Many goods and services are subject to an excise tax. Such a tax is usually levied on the producers, who properly view it as an increase in their marginal cost. However, it is often incorrect to assert that producers pay the tax, as the tax may be shifted onto consumers in the form of higher prices. The incidence of the tax is a measure of the ultimate resting place of the tax – its relative impact on consumer and producer price, as well as its impact on output – which depends on the elasticities of supply and demand.
|Exploration: How does an excise tax affect equilibrium price and quantity?|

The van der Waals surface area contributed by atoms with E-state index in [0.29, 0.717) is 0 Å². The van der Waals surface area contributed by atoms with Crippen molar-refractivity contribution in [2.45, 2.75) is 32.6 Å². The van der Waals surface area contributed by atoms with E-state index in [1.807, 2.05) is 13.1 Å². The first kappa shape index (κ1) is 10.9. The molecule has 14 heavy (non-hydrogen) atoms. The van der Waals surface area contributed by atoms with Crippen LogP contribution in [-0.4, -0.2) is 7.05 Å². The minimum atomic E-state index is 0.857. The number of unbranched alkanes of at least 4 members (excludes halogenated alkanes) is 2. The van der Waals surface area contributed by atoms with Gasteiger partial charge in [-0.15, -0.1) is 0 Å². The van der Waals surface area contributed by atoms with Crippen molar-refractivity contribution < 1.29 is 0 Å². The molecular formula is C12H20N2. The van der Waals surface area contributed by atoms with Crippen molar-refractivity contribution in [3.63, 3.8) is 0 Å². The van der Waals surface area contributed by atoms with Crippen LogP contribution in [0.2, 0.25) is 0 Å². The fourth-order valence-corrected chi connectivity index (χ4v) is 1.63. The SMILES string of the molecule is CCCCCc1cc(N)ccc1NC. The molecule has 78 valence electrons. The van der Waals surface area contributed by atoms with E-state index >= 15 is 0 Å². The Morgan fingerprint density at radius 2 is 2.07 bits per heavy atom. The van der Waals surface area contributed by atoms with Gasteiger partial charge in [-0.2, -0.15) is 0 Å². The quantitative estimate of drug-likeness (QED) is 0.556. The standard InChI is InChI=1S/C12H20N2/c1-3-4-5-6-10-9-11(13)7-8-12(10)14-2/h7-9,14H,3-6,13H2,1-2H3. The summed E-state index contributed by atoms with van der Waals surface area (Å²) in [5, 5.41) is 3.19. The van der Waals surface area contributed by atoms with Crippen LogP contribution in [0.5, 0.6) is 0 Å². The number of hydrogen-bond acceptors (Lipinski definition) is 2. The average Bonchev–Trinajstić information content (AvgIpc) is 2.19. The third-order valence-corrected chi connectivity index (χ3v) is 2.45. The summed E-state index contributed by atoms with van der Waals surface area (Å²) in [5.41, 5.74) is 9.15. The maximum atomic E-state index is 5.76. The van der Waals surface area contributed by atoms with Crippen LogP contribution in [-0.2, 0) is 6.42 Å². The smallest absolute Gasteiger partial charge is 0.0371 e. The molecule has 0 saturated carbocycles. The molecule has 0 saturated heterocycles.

The graph illustrates the market for an inexpensive domestic wine, which may become subject to an excise tax. Prior to the tax, the price is $4.00 per bottle and 15 million bottles are sold each month. To use the graph, click anywhere inside the box labeled Excise Tax and enter an amount up to $2.00. The graph illustrates the after-tax price paid by consumers, the amount of total tax revenue collected (and its split between buyers and sellers), and any efficiency loss created by the tax. By dragging the D and S labels you can change the elasticities of demand and supply, respectively. Click Reset to start over.